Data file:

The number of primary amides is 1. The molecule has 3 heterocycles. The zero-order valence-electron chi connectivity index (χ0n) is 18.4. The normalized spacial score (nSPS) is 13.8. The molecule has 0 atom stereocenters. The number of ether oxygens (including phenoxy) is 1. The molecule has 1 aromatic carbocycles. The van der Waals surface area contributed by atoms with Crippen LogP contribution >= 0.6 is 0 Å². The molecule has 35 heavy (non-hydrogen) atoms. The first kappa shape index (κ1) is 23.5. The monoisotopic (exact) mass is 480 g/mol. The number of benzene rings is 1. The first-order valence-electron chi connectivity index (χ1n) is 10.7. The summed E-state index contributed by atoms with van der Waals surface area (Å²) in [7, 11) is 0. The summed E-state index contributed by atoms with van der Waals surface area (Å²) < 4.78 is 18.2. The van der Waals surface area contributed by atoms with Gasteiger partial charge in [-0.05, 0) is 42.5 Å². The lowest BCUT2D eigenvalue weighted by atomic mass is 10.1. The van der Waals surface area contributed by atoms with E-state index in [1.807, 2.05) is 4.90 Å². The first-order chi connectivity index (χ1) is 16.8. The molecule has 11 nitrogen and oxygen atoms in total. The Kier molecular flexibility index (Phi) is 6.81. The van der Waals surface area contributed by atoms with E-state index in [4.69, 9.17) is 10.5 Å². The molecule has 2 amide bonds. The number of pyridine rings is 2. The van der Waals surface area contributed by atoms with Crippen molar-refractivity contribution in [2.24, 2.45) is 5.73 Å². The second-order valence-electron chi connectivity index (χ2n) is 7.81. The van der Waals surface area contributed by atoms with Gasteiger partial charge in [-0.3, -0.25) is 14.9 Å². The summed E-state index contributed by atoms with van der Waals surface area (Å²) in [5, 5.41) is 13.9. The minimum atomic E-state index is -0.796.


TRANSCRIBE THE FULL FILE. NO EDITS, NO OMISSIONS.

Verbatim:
The number of primary amides is 1. The molecule has 3 heterocycles. The zero-order valence-electron chi connectivity index (χ0n) is 18.4. The normalized spacial score (nSPS) is 13.8. The molecule has 0 atom stereocenters. The number of ether oxygens (including phenoxy) is 1. The molecule has 1 aromatic carbocycles. The van der Waals surface area contributed by atoms with Crippen LogP contribution >= 0.6 is 0 Å². The molecule has 35 heavy (non-hydrogen) atoms. The first kappa shape index (κ1) is 23.5. The monoisotopic (exact) mass is 480 g/mol. The number of benzene rings is 1. The first-order valence-electron chi connectivity index (χ1n) is 10.7. The summed E-state index contributed by atoms with van der Waals surface area (Å²) in [7, 11) is 0. The summed E-state index contributed by atoms with van der Waals surface area (Å²) < 4.78 is 18.2. The van der Waals surface area contributed by atoms with Gasteiger partial charge in [-0.05, 0) is 42.5 Å². The lowest BCUT2D eigenvalue weighted by atomic mass is 10.1. The van der Waals surface area contributed by atoms with E-state index in [1.807, 2.05) is 4.90 Å². The first-order chi connectivity index (χ1) is 16.8. The molecule has 11 nitrogen and oxygen atoms in total. The Kier molecular flexibility index (Phi) is 6.81. The van der Waals surface area contributed by atoms with E-state index in [4.69, 9.17) is 10.5 Å². The molecule has 2 amide bonds. The number of pyridine rings is 2. The van der Waals surface area contributed by atoms with Crippen molar-refractivity contribution in [2.24, 2.45) is 5.73 Å². The second-order valence-electron chi connectivity index (χ2n) is 7.81. The van der Waals surface area contributed by atoms with Gasteiger partial charge in [-0.3, -0.25) is 14.9 Å². The summed E-state index contributed by atoms with van der Waals surface area (Å²) in [5, 5.41) is 13.9. The minimum atomic E-state index is -0.796.